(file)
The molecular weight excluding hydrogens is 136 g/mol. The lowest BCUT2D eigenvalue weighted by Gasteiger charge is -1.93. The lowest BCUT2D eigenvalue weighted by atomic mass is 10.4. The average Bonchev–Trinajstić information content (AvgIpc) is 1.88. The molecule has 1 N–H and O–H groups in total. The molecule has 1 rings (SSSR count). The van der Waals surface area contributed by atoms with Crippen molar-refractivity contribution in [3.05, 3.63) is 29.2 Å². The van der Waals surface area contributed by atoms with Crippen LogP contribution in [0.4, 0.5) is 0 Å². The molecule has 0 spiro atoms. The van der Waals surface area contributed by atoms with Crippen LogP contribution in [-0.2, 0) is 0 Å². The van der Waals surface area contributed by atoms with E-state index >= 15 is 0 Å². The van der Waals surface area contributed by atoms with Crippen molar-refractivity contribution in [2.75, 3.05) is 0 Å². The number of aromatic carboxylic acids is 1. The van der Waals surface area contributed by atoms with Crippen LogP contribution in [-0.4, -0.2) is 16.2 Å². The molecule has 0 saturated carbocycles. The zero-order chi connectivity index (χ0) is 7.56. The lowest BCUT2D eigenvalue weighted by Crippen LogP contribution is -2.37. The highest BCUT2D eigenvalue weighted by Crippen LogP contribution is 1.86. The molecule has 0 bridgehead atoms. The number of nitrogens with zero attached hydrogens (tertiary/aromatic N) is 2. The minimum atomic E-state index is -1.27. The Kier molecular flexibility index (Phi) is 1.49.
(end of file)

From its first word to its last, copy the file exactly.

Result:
The molecular weight excluding hydrogens is 136 g/mol. The lowest BCUT2D eigenvalue weighted by Gasteiger charge is -1.93. The lowest BCUT2D eigenvalue weighted by atomic mass is 10.4. The average Bonchev–Trinajstić information content (AvgIpc) is 1.88. The molecule has 1 N–H and O–H groups in total. The molecule has 1 rings (SSSR count). The van der Waals surface area contributed by atoms with Crippen molar-refractivity contribution in [3.05, 3.63) is 29.2 Å². The van der Waals surface area contributed by atoms with Crippen LogP contribution in [0.4, 0.5) is 0 Å². The molecule has 0 spiro atoms. The van der Waals surface area contributed by atoms with Crippen LogP contribution in [-0.2, 0) is 0 Å². The van der Waals surface area contributed by atoms with E-state index >= 15 is 0 Å². The van der Waals surface area contributed by atoms with Crippen molar-refractivity contribution in [2.75, 3.05) is 0 Å². The number of aromatic carboxylic acids is 1. The van der Waals surface area contributed by atoms with Crippen LogP contribution in [-0.4, -0.2) is 16.2 Å². The molecule has 0 saturated carbocycles. The zero-order chi connectivity index (χ0) is 7.56. The lowest BCUT2D eigenvalue weighted by Crippen LogP contribution is -2.37. The highest BCUT2D eigenvalue weighted by Crippen LogP contribution is 1.86. The molecule has 0 bridgehead atoms. The number of nitrogens with zero attached hydrogens (tertiary/aromatic N) is 2. The minimum atomic E-state index is -1.27. The Kier molecular flexibility index (Phi) is 1.49.